The Indian Criminal Procedure Code of 1973 has a significant chapter on maintenance of public order and tranquility, which falls into four parts. Part A deals with unlawful assemblies (Section 129-132), Part B with public nuisance (Sections 133-143), Part C with urgent cases of nuisance or apprehended danger (Section 144), and part D with disputes as to immovable property (Sections 145- 148). Most relevant in our present context is Section 133, which has been resorted to as an effective remedy to abate public nuisance in instances of environmental harm. This provision empowers a District Magistrate to pas conditional orders for the removal of nuisances. This section is supplemented with ancillary provisions, contained in Sections 134 to 143 of the Code, to constitute a comprehensive procedure tackling public nuisance. Section 144 of the Code has to be seen as a significant provision conferring wide powers upon the Magistrate to deal with urgent cases of nuisance or apprehended danger and tranquillity. This magisterial power has been exercised only for the purpose of preventing public disorder arising out of public unrest or riot situations. The potential of this provision is vast, but it does not appear to have been utilised effectively in cases of environmental harm. The provisions in the old Indian law, which have a bearing on the environment, have hardly been used in the past. The consciousness to protect the environment was not as strong then, as it is today. Unless there was awareness on the part of the people to approach the authorities neither the government nor the courts would have had the opportunity to make use of the statutory provisions. The important role played by the judicial activism of the eighties made its impact felt mire in the area of the environmental protection than in any other field. Municipal council, Ratlam v. Vardhichand18 is a signpost. The Supreme Court identified the responsibilities of local bodies towards the protection of environment and developed the law of public nuisance in the Code of Criminal procedure as a potent instrument for enforcement of their duties.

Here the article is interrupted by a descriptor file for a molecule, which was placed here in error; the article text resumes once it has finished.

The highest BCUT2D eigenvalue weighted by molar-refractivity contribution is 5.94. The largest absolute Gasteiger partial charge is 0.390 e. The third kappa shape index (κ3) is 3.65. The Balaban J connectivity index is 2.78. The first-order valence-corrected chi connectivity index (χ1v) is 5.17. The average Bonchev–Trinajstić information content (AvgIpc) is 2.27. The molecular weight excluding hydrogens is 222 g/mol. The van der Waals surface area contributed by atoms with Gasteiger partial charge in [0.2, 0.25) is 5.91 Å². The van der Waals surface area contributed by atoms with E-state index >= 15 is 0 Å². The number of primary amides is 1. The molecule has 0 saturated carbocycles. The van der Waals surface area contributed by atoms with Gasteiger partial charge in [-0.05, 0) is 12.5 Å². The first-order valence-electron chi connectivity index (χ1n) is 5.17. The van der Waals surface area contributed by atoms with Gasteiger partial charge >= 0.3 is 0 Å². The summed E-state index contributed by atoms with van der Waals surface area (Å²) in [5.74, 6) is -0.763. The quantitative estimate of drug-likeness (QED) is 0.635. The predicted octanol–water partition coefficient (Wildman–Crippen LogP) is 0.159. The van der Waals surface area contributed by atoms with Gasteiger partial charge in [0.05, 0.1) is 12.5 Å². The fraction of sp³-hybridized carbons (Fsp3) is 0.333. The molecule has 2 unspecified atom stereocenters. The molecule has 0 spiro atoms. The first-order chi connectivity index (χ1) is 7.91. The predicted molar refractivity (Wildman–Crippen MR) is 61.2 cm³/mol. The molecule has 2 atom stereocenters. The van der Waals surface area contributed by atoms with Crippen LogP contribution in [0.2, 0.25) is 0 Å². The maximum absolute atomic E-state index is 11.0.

Duty of the State (Part IV) Part IV of the Constitution of India contains the directive principles of State policy. These directives are the active obligations of the State; they are policy prescriptions for the guidance of the Government. Article 37 of Part IV of the Constitution limits the application of the directive principles by declaring that these principles shall not be enforceable by any Court. Therefore, if a directive is not followed by the State, its implementation cannot be secured through judicial proceedings. On the other hand, these principles are fundamental in the governance of the country and it is the duty of the state to apply these principles during the process of law-making.